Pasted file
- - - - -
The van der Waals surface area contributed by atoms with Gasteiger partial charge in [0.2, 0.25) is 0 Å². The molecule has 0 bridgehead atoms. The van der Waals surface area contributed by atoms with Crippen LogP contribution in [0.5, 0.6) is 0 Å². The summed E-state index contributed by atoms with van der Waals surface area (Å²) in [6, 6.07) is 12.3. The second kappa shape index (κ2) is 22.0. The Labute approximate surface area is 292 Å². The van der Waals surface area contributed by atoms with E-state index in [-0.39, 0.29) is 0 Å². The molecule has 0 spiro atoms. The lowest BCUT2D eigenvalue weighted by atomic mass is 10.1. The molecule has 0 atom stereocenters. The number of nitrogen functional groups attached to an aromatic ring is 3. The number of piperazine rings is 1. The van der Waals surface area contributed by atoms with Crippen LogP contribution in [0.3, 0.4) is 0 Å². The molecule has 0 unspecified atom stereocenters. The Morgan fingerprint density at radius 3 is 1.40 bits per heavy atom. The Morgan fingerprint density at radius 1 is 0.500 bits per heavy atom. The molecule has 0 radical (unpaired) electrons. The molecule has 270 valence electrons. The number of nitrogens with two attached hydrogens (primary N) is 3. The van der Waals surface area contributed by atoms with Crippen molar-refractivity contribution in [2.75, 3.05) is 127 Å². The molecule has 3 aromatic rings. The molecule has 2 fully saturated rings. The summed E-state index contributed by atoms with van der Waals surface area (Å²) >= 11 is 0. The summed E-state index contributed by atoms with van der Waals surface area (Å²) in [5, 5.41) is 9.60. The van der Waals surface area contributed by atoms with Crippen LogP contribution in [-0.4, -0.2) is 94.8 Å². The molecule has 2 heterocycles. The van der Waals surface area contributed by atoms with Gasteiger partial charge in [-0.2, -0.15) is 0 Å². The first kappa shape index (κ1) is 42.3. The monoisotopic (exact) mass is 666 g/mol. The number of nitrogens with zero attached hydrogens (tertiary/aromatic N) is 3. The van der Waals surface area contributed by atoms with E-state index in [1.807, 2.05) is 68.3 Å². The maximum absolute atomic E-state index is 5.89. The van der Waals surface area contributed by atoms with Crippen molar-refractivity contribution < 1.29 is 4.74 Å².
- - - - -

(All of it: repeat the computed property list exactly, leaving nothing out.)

The van der Waals surface area contributed by atoms with Gasteiger partial charge in [0.2, 0.25) is 0 Å². The molecule has 0 bridgehead atoms. The van der Waals surface area contributed by atoms with Crippen LogP contribution in [0.5, 0.6) is 0 Å². The summed E-state index contributed by atoms with van der Waals surface area (Å²) in [6, 6.07) is 12.3. The second kappa shape index (κ2) is 22.0. The Labute approximate surface area is 292 Å². The van der Waals surface area contributed by atoms with E-state index in [-0.39, 0.29) is 0 Å². The molecule has 0 spiro atoms. The lowest BCUT2D eigenvalue weighted by atomic mass is 10.1. The molecule has 0 atom stereocenters. The number of nitrogen functional groups attached to an aromatic ring is 3. The number of piperazine rings is 1. The van der Waals surface area contributed by atoms with Crippen LogP contribution in [0.3, 0.4) is 0 Å². The molecule has 0 unspecified atom stereocenters. The Morgan fingerprint density at radius 3 is 1.40 bits per heavy atom. The Morgan fingerprint density at radius 1 is 0.500 bits per heavy atom. The molecule has 0 radical (unpaired) electrons. The molecule has 270 valence electrons. The number of nitrogens with two attached hydrogens (primary N) is 3. The van der Waals surface area contributed by atoms with Crippen molar-refractivity contribution in [2.75, 3.05) is 127 Å². The molecule has 3 aromatic rings. The molecule has 2 fully saturated rings. The summed E-state index contributed by atoms with van der Waals surface area (Å²) >= 11 is 0. The summed E-state index contributed by atoms with van der Waals surface area (Å²) in [5, 5.41) is 9.60. The van der Waals surface area contributed by atoms with Crippen LogP contribution in [-0.4, -0.2) is 94.8 Å². The molecule has 2 heterocycles. The van der Waals surface area contributed by atoms with Gasteiger partial charge in [-0.2, -0.15) is 0 Å². The first kappa shape index (κ1) is 42.3. The monoisotopic (exact) mass is 666 g/mol. The number of nitrogens with zero attached hydrogens (tertiary/aromatic N) is 3. The van der Waals surface area contributed by atoms with E-state index in [1.807, 2.05) is 68.3 Å². The maximum absolute atomic E-state index is 5.89. The van der Waals surface area contributed by atoms with Crippen molar-refractivity contribution < 1.29 is 4.74 Å².